In 2003, Peak Resorts reopened the Onset/Bobcat/Crotched West area, naming it Crotched Mountain. In the meantime, the upper mountain lifts at the original Crotched Mountain were removed. It is unlikely that it will ever reopen.
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Year by Year History
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|"I have had several memories of Crotched. I first skied at Crotched East in about '85 or '86. I recall better skiers "going to the West side". Those lifts were high off the mountain surface. I later drove a school bus in Milford to the Rehab Center. Today, I drove up there and hiked along the Gregg Trail.
Later, I drove toward the West Side and got on Mountain Road (before West side base), thinking that is where the base of the original Crotched that I skied was. (Ross Budd, is that where the "East side" condos are?)I even drove on Onset Road, where I saw condos.
I have seen photos of the chair lifts and T-lifts on that side, but they don't seem visible. I know it's been an eternity.
So, I have some questions.
1. Where, if at all, can I get closest access to where the parking lot of the East side was? I know Francestown owns it, but I'd love to see at least roughly where it was. What street would I get on?
2. Does a trail begin there to the Summit?
3. When you're at the end of Gregg Trail, where are you relative to the "East" and "West" sides?
4. Can you see any of this on Google satellite?
I appreciate sincerely anyone's help in my trip down Memory Lane."|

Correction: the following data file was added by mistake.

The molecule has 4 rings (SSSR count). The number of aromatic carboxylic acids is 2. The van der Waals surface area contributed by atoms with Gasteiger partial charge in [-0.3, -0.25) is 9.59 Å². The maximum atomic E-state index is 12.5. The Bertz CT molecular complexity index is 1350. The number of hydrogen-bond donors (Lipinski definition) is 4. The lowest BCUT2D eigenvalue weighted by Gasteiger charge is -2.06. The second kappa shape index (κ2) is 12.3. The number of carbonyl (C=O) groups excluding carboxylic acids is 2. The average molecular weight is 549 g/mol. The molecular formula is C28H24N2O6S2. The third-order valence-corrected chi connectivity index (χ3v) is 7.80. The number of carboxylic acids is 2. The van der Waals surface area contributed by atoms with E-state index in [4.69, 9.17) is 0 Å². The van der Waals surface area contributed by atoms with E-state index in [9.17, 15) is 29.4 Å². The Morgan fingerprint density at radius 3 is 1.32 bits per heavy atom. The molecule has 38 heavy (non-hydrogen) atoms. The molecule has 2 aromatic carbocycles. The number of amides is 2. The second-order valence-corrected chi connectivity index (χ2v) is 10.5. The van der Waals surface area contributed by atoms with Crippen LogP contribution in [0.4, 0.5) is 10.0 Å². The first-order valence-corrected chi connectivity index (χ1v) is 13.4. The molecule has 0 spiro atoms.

|Michael Lavin , Oct. 12, 2017|
|"I moved to NH the summer of 82. I remember that first winter skiing at
Big Bear, Temple and Crotched. What sticks in memory the most was the
Ski lodge at crotched. There was a lot of fun apre ski to be had there. I had a season pass from 82 till they closed in 89. Ironically 28 yrs laters I'm living in a Condo on the East Side of Crotched."|
|Ross Budd, Mar. 31, 2017|
|"I won a GS at Crotched Mtn. circa late 60's. I can't remember why we were racing there but I do remember winning the race. I can't imagine that there are any records still around from that far back."|
|Bowdie Burr, Mar. 29, 2017|
|"Crotched Mt has a few firsts for me. I learned to ski there when it opened ... how I hated the T-bar and couldn't wait to ski well enough to use the chair! After college it was my first real job eventually managing the inside operations. I remember the blizzard of 78 coming to work and a full parking lot of skiers that didn't want to get trapped under the state of emergency in MA. Also made great friends with the owners of The Inn at Crotched Mountain...John and Rose Perry are great people!"|
|Ted Kulpinski, Mar. 28, 2017|
|"I remember attending Sise Cup Masters GS races at Crotched West in the '80's...and have recollection of skiing over to Crotched East and back. Could that have happened in the '87/'88 season? Either way the GS hill was fun, I remember being able to watch the race from the chair on the way to the start."|
|Derek Griggs, Mar. 26, 2017|
|"I was hired as the Skier Services Manager for the 88/89 year. The task was to attempt to find a way to stop the bleeding and turn them toward a profit making enterprise. It didn't take long to find that the financial issues were self induced and pushing the legal boundaries. I left that summer.
Sad really. It should have been angoing concern as a local
feeder ski area."|
|Michael Hickey, Mar. 26, 2017|
Crotched Mountain - official site
Crotched Mountain - FranklinSites.com Hiking Guide
Crotched Mountain Rebirth - New England Lost Ski Areas Project
Crotched Mountain - New England Lost Ski Areas Project
Onset/Bobcat - New England Lost Ski Areas Project